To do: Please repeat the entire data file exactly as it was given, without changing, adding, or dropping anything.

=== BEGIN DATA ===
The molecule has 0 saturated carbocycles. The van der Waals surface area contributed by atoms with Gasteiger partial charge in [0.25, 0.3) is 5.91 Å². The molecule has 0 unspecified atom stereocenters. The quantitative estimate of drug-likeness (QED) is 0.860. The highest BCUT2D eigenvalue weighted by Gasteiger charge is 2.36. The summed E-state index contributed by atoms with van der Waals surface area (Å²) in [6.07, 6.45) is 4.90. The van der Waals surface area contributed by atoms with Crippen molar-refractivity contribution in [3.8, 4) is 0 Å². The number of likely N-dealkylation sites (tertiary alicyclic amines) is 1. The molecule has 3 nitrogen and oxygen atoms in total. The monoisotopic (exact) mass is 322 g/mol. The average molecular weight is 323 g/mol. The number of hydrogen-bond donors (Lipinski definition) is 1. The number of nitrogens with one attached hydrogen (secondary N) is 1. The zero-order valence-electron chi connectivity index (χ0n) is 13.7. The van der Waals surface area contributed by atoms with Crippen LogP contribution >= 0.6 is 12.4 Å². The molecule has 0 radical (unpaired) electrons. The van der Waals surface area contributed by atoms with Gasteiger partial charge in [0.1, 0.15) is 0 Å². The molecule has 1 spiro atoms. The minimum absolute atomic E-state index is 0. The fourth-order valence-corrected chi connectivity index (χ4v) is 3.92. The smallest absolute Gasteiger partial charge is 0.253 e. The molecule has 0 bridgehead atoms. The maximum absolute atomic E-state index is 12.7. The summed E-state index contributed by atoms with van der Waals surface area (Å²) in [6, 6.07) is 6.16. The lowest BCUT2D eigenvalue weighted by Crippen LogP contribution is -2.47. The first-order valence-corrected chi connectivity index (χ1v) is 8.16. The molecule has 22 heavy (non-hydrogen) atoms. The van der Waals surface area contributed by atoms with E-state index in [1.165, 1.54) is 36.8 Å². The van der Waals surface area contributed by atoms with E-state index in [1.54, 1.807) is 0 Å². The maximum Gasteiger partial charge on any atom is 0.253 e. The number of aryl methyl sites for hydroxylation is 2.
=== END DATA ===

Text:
The molecule has 0 saturated carbocycles. The van der Waals surface area contributed by atoms with Gasteiger partial charge in [0.25, 0.3) is 5.91 Å². The molecule has 0 unspecified atom stereocenters. The quantitative estimate of drug-likeness (QED) is 0.860. The highest BCUT2D eigenvalue weighted by Gasteiger charge is 2.36. The summed E-state index contributed by atoms with van der Waals surface area (Å²) in [6.07, 6.45) is 4.90. The van der Waals surface area contributed by atoms with Crippen molar-refractivity contribution in [3.8, 4) is 0 Å². The number of likely N-dealkylation sites (tertiary alicyclic amines) is 1. The molecule has 3 nitrogen and oxygen atoms in total. The monoisotopic (exact) mass is 322 g/mol. The average molecular weight is 323 g/mol. The number of hydrogen-bond donors (Lipinski definition) is 1. The number of nitrogens with one attached hydrogen (secondary N) is 1. The zero-order valence-electron chi connectivity index (χ0n) is 13.7. The van der Waals surface area contributed by atoms with Crippen LogP contribution >= 0.6 is 12.4 Å². The molecule has 0 radical (unpaired) electrons. The van der Waals surface area contributed by atoms with Gasteiger partial charge in [0.1, 0.15) is 0 Å². The molecule has 1 spiro atoms. The minimum absolute atomic E-state index is 0. The fourth-order valence-corrected chi connectivity index (χ4v) is 3.92. The smallest absolute Gasteiger partial charge is 0.253 e. The molecule has 0 bridgehead atoms. The maximum absolute atomic E-state index is 12.7. The summed E-state index contributed by atoms with van der Waals surface area (Å²) in [6, 6.07) is 6.16. The lowest BCUT2D eigenvalue weighted by Crippen LogP contribution is -2.47. The first-order valence-corrected chi connectivity index (χ1v) is 8.16. The molecule has 22 heavy (non-hydrogen) atoms. The van der Waals surface area contributed by atoms with E-state index in [1.165, 1.54) is 36.8 Å². The van der Waals surface area contributed by atoms with E-state index in [1.54, 1.807) is 0 Å². The maximum Gasteiger partial charge on any atom is 0.253 e. The number of aryl methyl sites for hydroxylation is 2.